Quantitative data can be measured and illustrated through numbers

  • Objective
  • How many? How much?
  • Facts are value-free / unbiased
  • Measurable
  • Report statistical analysis. Basic element of analysis is numbers
  • ‘Counts the beans’
  • Examples: number of employees, remuneration rates, productivity

Qualitative data can’t be measured and are often subjective assessments representing an individual’s view of something.

  • Subjective
  • What? Why?
  • Facts are value-laden and biased
  • Interpretive
  • Report rich narrative, individual; interpretation. Basic element of analysis is words/ideas.
  • Provides information as to ‘which beans are worth counting’
  • Examples: employee opinion survey feedback, appraisals and performance reviews, learning and development outcomes

For example, a fondness for chocolate is qualitative data as it relates to an individual’s preference towards chocolate, while the dimensions of a chocolate bar is quantitative data as it relates to its numerical size (length, width and height). In HR, an individual’s age or performance rating is quantitative data, whereas their engagement data (such as job satisfaction) is qualitative.

Data is held in many places in an organisation but ideally should be managed by a specific data owner who is responsible for maintaining it, keeping it secure and ensuring management in line with the data protection policy. Only those responsible for the HR data should be able to change any aspect of the HR data itself (for instance changing terminology or definitions for specific HR indicators). Find out more in our data protection factsheet.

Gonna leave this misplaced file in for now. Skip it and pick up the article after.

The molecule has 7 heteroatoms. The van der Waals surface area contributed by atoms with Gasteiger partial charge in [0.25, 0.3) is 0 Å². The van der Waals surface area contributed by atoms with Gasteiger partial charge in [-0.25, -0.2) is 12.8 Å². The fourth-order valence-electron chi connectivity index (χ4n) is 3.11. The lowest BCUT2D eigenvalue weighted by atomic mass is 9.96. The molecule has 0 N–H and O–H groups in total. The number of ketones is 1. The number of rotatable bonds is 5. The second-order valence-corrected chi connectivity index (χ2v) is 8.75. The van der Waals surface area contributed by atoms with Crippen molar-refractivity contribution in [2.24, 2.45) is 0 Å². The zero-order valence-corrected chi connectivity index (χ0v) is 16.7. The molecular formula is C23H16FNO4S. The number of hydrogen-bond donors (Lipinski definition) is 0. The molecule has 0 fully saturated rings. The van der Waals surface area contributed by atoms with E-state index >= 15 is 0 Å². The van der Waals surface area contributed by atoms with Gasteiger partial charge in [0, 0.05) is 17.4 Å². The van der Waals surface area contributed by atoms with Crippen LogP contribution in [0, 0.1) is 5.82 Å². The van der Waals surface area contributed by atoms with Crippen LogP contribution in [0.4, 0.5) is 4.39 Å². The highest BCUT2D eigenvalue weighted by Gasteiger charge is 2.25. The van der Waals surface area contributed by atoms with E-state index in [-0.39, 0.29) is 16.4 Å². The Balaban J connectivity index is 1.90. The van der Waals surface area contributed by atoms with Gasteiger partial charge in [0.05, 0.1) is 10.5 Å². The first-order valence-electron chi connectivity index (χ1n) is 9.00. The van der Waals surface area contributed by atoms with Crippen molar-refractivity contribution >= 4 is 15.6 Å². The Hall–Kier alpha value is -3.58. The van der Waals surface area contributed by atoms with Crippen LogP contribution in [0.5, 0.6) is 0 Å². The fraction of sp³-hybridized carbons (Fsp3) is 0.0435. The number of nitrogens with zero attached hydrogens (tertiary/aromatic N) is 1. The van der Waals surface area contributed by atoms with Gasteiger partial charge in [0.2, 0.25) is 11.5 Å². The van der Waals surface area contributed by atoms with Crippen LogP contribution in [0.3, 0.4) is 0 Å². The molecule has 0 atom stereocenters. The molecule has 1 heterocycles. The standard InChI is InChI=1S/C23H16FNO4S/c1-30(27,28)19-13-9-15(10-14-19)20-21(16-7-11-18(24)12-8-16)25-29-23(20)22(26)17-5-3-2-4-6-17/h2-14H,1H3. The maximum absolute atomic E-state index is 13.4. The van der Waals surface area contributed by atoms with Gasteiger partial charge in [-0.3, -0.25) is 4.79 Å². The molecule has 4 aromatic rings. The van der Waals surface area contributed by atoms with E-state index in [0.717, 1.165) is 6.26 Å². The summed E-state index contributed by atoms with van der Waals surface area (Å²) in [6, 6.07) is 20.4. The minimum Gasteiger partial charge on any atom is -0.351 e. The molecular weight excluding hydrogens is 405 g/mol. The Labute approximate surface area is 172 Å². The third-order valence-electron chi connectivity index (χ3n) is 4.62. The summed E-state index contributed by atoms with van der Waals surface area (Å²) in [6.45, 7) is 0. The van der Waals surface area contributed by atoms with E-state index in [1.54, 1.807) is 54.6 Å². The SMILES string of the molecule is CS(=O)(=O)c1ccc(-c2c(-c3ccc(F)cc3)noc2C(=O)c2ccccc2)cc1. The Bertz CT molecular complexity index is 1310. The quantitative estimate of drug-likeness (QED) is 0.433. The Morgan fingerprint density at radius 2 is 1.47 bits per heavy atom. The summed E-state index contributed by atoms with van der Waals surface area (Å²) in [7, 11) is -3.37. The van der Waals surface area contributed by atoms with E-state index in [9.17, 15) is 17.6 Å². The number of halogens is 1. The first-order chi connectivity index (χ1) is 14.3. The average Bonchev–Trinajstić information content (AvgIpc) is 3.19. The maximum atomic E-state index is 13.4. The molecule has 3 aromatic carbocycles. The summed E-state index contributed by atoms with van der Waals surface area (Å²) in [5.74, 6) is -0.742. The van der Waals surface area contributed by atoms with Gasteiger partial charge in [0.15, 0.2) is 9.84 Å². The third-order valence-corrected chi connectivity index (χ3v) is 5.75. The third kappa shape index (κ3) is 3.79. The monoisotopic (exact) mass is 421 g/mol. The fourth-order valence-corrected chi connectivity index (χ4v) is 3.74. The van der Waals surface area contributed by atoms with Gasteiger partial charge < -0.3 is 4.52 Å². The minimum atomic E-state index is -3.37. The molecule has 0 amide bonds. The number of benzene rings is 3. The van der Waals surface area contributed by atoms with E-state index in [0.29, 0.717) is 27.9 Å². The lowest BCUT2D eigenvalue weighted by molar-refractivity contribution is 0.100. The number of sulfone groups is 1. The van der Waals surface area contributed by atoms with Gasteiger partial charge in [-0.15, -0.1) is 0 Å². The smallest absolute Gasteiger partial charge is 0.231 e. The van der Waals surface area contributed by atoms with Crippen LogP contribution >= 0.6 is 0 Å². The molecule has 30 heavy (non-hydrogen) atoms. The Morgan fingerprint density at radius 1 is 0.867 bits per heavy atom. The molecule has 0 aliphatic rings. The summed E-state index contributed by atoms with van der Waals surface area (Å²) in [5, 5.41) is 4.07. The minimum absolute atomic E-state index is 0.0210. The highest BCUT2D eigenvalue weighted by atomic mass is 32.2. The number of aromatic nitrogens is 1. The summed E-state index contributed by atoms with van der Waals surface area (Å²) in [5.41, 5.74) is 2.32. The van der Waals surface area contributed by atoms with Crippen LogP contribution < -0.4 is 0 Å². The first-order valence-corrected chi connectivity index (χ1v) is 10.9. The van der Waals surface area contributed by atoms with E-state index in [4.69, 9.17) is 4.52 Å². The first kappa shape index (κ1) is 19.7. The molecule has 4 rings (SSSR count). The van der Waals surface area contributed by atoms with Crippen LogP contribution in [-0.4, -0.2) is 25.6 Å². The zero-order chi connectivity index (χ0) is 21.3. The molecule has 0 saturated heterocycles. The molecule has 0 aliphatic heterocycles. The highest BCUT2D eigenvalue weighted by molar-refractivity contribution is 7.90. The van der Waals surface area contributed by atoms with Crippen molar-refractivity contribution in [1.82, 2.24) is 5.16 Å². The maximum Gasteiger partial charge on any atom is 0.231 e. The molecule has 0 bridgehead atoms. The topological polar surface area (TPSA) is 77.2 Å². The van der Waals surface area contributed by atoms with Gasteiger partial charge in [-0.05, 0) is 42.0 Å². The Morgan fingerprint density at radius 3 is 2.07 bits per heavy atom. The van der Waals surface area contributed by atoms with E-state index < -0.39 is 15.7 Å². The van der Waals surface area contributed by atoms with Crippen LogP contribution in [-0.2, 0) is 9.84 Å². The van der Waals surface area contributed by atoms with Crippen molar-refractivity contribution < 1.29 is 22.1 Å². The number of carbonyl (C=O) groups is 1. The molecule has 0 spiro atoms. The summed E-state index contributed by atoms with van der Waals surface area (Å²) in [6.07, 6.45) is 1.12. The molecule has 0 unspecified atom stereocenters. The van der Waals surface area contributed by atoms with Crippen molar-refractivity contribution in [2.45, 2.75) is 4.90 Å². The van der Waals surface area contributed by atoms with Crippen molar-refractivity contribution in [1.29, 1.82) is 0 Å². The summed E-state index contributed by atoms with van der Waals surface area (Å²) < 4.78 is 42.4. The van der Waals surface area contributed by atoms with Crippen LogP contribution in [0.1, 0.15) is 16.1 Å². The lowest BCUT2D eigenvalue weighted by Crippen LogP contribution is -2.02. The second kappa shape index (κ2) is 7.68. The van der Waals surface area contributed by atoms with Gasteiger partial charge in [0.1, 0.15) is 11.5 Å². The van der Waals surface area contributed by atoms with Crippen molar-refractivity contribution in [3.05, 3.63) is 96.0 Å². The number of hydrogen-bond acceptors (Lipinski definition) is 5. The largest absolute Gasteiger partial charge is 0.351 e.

Correlation and causation

People analytics can help identify cause and effect relationships, by investigating the relationship between two sets of data to be investigated, and determining whether the relationship is correlational or causal.

  • Correlation is when two or more things or events happen around the same time which might be associated with each other, but they aren’t necessarily related in a cause-effect relationship. It implies a mathematical relationship between two things which are measured, and is often described numerically with a value between 0 and 1, where 0 is no relationship and 1 is a fully predictive relationship. For example, there is a 0.01 correlation between eye colour and height, so knowing someone’s eye colour does not mean you know how tall they are. They are virtually independent. But there is a 0.8 correlation between smoking and incidence of lung cancer, so it's possible to say that smokers are more likely to develop lung cancer. However, this doesn’t necessarily imply smoking causes lung cancer in every case.

  • Causation is when one event or thing happens and as a result of it happening, another event or thing happens. If the first event did not happen, then the second does not happen. There is not a mathematical/probabilistic relationship between the two, but instead a time-based cause-effect relationship.